A modern retelling of Balzac's classic Cousin Bette by one of America's most prolific and significant writers. Earl, a black, gay actor working in a meatpacking plant, and Bette, a white secretary, have lived next door to each other in the same Greenwich Village apartment building for thirty years.Read more...
A modern retelling of Balzac's classic Cousin Bette by one of America's most prolific and significant writers. Earl, a black, gay actor working in a meatpacking plant, and Bette, a white secretary, have lived next door to each other in the same Greenwich Village apartment building for thirty years. Shamed and disowned by their families, both found refuge in New York and in their domestic routine. Everything changes when Hortense, a wealthy young actress from Ohio, comes to the city to "make it." Textured with the grit and gloss of midcentury Manhattan, The Cosmopolitans is a lush, inviting read. The truths it frames about the human need for love and recognition remain long after the book is closed.
Publishers Weekly® Reviews
- Reviewed in: Publishers Weekly, page .
- Review Date: 2016-01-11
- Reviewer: Staff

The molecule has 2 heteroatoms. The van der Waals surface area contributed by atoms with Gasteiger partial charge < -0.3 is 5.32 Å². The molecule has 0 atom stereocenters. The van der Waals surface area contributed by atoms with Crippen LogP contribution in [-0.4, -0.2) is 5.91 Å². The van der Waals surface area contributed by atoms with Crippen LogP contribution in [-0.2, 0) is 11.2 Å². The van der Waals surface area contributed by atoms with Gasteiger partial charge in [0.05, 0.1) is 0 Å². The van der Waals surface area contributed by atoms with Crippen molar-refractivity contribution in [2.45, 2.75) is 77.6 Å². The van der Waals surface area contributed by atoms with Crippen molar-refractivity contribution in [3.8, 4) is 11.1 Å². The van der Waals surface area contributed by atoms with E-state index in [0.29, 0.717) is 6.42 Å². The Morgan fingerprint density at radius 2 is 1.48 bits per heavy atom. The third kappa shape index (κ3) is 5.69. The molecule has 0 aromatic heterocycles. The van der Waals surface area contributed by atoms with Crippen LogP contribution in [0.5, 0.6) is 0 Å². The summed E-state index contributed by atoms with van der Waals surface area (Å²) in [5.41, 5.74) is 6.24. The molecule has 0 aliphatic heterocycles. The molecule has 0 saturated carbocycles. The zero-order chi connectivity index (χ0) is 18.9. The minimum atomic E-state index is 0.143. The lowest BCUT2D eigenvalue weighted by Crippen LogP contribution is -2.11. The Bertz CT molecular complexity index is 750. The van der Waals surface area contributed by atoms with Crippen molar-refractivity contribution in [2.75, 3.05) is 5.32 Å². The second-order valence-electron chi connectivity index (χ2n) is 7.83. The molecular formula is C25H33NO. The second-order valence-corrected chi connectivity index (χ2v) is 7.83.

With a plot and characters inspired by Balzac’s Cousin Bette, the latest from novelist and nonfiction writer Schulman (After Delores) is intended in part as a feminist response to James Baldwin’s Another Country. Like its realist forebears, the novel offers a rich evocation of its time and place—in this case, Greenwich Village in 1958. Earl, a gay, black aspiring actor, and Bette, a straight, white secretary at an ad agency, have been neighbors and best friends for years, creating a relationship out of shared loneliness (whether it’s the result of their race, gender, or sexuality), one that for Bette, at least, seems fulfilling. But the unexpected arrival of Bette’s vivacious young cousin Hortense offers Bette an unpleasant reminder of the scandalous past that caused her to flee her Midwestern upbringing decades earlier. Earl, who longs for a kind of love that Bette just can’t provide, seizes an opportunity presented by Hortense, also an aspiring actor, setting in motion a series of betrayals that drive a wedge between Bette and him for the first time. Simultaneously a realist exploration of a particular milieu, an illustration of the changing roles and possibilities for women at that time, and a series of thoughtful musings on the nature of companionship and platonic love, Earl and Bette’s story is also a satisfying revenge narrative and a portrait of an unexpected but vital friendship. Agent: Mitchell Waters, Curtis Brown. (Mar.)